On listening to the lively talk around the modern ‘Aussie’ barbecue, one almost expects Ned Kelly to be somewhere on the guest list. Australians seem to act out their heritage as the sausages are sizzling in the background, and speak of long, long journeys around their beloved land in pursuit of nothing more than a real live slice of what it is to be, and what it has always been, to be ‘Aussie.’ The British have barbecues now, and Google Earth tells of a proliferation of backyard swimming pools, albeit tiny rubber ones to just sit in. Their barbecue talk doesn’t, however, have one expecting Robin Hood to be on the guest list, nor anywhere on the horizon. Robin Hood is not an old pal to Britons, as Ned Kelly is to Australians, although what the legend symbolises was real enough. The British, thanks to muddled school curricula, don’t know very much about their history these days, legendary or factual. While Australians rock with laughter around the barbecue, with a humour which one feels derives directly from the old penal colonies, the British seem to have lost even the lively humour of the Blitz, although given the political turmoil of the post-war years, that’s maybe not too surprising.

British history has provided modern Britons with institutions, which most would rather not have, and not have to pay for so dearly. Australians only pay to have a monarchical Head of State when the Queen or her offspring deign to visit the dusty red land of the Commonwealth. However, they have paid dearly in other ways, and confusion over what to do with their absent Head of State is a very high price to pay. The failure of the 1999 referendum on just what to do with it was probably a result of a population of migrants from every corner of the globe scratching their heads over what the darned fuss was all about.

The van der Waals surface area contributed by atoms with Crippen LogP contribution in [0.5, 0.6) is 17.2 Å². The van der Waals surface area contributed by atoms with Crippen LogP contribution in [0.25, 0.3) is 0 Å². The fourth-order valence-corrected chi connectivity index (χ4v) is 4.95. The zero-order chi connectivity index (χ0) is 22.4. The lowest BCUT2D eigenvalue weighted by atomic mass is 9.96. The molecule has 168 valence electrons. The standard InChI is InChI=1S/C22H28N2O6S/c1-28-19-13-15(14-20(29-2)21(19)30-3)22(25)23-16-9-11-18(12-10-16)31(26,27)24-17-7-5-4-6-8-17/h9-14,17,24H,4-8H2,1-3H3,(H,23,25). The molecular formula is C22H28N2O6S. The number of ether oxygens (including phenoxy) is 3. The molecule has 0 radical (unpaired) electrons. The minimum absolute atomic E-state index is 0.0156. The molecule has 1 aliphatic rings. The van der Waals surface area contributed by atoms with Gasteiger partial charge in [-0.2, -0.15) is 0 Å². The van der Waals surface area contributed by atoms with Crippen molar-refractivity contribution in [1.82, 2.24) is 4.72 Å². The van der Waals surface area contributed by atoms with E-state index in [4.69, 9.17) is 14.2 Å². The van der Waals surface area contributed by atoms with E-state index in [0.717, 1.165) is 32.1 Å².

Britons, enjoying a warm beer, seated in their tiny polypropylene paddling pools, must have groaned with collective despair at the failure of Australians to seize an opportunity, which to them is but a pipe dream. The heavy baggage of the past, which Australians are carrying with them must at some point be shed. And the very Australian ‘If it ain’t broke don’t fix it’ philosophy can only result in the eventual discovery of just how broke things really are.

On the sporting field, in the home, and at work, Australians and Britons can if they wish to do so, find parallels and alignments a-plenty, but it is in subtle departures and differences where the real joy of being linked but not cemented together is to be found. The two protagonists must learn to ignore the vile rantings of commercial talk-back radio for example, and keep their focus on a relationship not about politics or economics, but hearts and minds, and those two glorious assets Australia and Britain have in spades. And distance need never be a problem, as Robert Louis Stephenson discovered when he felt able to do his best writings about home in far away Samoa.

John Sims is a British-born expat living in Australia